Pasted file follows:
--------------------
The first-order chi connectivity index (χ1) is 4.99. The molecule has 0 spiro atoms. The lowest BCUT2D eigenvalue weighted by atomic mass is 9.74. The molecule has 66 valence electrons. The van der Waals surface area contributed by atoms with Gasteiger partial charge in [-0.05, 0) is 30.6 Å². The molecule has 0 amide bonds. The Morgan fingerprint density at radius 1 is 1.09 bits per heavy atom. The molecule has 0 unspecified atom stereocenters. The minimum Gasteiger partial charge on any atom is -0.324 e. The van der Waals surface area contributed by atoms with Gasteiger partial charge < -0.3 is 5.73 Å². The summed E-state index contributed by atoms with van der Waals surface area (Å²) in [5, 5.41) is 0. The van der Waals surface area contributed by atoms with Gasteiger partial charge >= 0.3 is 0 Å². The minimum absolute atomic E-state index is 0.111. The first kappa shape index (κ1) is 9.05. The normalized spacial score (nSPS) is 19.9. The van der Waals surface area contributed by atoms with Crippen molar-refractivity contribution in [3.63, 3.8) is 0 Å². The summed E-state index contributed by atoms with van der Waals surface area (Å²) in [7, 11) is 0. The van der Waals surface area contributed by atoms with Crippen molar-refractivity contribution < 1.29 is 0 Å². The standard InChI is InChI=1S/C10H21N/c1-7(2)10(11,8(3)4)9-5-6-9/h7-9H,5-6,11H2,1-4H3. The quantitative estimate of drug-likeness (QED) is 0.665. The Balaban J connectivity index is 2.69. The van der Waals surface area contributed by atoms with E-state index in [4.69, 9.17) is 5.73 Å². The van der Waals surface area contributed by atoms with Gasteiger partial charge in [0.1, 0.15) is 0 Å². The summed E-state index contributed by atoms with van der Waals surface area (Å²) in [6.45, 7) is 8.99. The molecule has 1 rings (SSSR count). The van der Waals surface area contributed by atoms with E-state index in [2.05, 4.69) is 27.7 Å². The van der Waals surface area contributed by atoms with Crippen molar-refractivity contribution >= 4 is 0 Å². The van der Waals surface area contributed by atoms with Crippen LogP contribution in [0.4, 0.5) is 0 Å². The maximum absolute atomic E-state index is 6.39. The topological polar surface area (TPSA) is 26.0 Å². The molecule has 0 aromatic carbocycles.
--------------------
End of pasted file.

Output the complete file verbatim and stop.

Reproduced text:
The first-order chi connectivity index (χ1) is 4.99. The molecule has 0 spiro atoms. The lowest BCUT2D eigenvalue weighted by atomic mass is 9.74. The molecule has 66 valence electrons. The van der Waals surface area contributed by atoms with Gasteiger partial charge in [-0.05, 0) is 30.6 Å². The molecule has 0 amide bonds. The Morgan fingerprint density at radius 1 is 1.09 bits per heavy atom. The molecule has 0 unspecified atom stereocenters. The minimum Gasteiger partial charge on any atom is -0.324 e. The van der Waals surface area contributed by atoms with Gasteiger partial charge < -0.3 is 5.73 Å². The summed E-state index contributed by atoms with van der Waals surface area (Å²) in [5, 5.41) is 0. The van der Waals surface area contributed by atoms with Gasteiger partial charge >= 0.3 is 0 Å². The minimum absolute atomic E-state index is 0.111. The first kappa shape index (κ1) is 9.05. The normalized spacial score (nSPS) is 19.9. The van der Waals surface area contributed by atoms with Crippen molar-refractivity contribution in [3.63, 3.8) is 0 Å². The summed E-state index contributed by atoms with van der Waals surface area (Å²) in [7, 11) is 0. The van der Waals surface area contributed by atoms with Crippen molar-refractivity contribution < 1.29 is 0 Å². The standard InChI is InChI=1S/C10H21N/c1-7(2)10(11,8(3)4)9-5-6-9/h7-9H,5-6,11H2,1-4H3. The quantitative estimate of drug-likeness (QED) is 0.665. The Balaban J connectivity index is 2.69. The van der Waals surface area contributed by atoms with E-state index in [4.69, 9.17) is 5.73 Å². The van der Waals surface area contributed by atoms with Gasteiger partial charge in [0.1, 0.15) is 0 Å². The summed E-state index contributed by atoms with van der Waals surface area (Å²) in [6.45, 7) is 8.99. The molecule has 1 rings (SSSR count). The van der Waals surface area contributed by atoms with E-state index in [2.05, 4.69) is 27.7 Å². The van der Waals surface area contributed by atoms with Crippen molar-refractivity contribution >= 4 is 0 Å². The van der Waals surface area contributed by atoms with Crippen LogP contribution in [0.4, 0.5) is 0 Å². The maximum absolute atomic E-state index is 6.39. The topological polar surface area (TPSA) is 26.0 Å². The molecule has 0 aromatic carbocycles.